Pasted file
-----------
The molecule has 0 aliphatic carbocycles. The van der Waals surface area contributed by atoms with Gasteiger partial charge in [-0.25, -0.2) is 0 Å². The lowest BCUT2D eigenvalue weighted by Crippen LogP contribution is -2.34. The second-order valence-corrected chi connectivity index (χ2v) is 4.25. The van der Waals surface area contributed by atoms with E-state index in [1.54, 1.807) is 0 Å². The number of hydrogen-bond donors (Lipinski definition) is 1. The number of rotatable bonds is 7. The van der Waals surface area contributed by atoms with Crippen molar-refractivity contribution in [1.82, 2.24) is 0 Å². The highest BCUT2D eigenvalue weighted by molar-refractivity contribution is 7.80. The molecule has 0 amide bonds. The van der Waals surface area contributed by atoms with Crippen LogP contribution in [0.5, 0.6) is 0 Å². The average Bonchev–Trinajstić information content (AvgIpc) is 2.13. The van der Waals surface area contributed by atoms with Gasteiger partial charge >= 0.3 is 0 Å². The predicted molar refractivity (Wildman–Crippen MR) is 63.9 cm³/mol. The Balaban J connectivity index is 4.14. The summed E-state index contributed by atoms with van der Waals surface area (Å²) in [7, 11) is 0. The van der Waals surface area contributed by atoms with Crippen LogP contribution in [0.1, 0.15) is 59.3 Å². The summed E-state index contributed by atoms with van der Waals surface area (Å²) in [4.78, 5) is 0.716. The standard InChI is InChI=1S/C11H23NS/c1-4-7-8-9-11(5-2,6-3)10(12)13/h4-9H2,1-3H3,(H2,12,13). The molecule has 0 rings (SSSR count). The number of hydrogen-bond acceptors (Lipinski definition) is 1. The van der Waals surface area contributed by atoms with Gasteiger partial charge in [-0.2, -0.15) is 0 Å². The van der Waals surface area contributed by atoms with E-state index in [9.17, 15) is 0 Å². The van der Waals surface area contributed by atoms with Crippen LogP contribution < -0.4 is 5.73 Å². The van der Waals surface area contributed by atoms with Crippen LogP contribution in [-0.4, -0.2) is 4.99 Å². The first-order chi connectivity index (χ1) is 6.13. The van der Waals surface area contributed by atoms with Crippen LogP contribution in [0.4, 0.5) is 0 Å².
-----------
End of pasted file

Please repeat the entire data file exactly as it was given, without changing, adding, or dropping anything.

The molecule has 0 aliphatic carbocycles. The van der Waals surface area contributed by atoms with Gasteiger partial charge in [-0.25, -0.2) is 0 Å². The lowest BCUT2D eigenvalue weighted by Crippen LogP contribution is -2.34. The second-order valence-corrected chi connectivity index (χ2v) is 4.25. The van der Waals surface area contributed by atoms with E-state index in [1.54, 1.807) is 0 Å². The number of hydrogen-bond donors (Lipinski definition) is 1. The number of rotatable bonds is 7. The van der Waals surface area contributed by atoms with Crippen molar-refractivity contribution in [1.82, 2.24) is 0 Å². The highest BCUT2D eigenvalue weighted by molar-refractivity contribution is 7.80. The molecule has 0 amide bonds. The van der Waals surface area contributed by atoms with Crippen LogP contribution in [0.5, 0.6) is 0 Å². The average Bonchev–Trinajstić information content (AvgIpc) is 2.13. The van der Waals surface area contributed by atoms with Gasteiger partial charge >= 0.3 is 0 Å². The predicted molar refractivity (Wildman–Crippen MR) is 63.9 cm³/mol. The Balaban J connectivity index is 4.14. The summed E-state index contributed by atoms with van der Waals surface area (Å²) in [7, 11) is 0. The van der Waals surface area contributed by atoms with Crippen LogP contribution in [0.1, 0.15) is 59.3 Å². The summed E-state index contributed by atoms with van der Waals surface area (Å²) in [4.78, 5) is 0.716. The standard InChI is InChI=1S/C11H23NS/c1-4-7-8-9-11(5-2,6-3)10(12)13/h4-9H2,1-3H3,(H2,12,13). The molecule has 0 rings (SSSR count). The number of hydrogen-bond acceptors (Lipinski definition) is 1. The van der Waals surface area contributed by atoms with Gasteiger partial charge in [-0.2, -0.15) is 0 Å². The van der Waals surface area contributed by atoms with E-state index in [9.17, 15) is 0 Å². The van der Waals surface area contributed by atoms with Crippen LogP contribution < -0.4 is 5.73 Å². The van der Waals surface area contributed by atoms with Crippen LogP contribution in [-0.4, -0.2) is 4.99 Å². The first-order chi connectivity index (χ1) is 6.13. The van der Waals surface area contributed by atoms with Crippen LogP contribution in [0.4, 0.5) is 0 Å².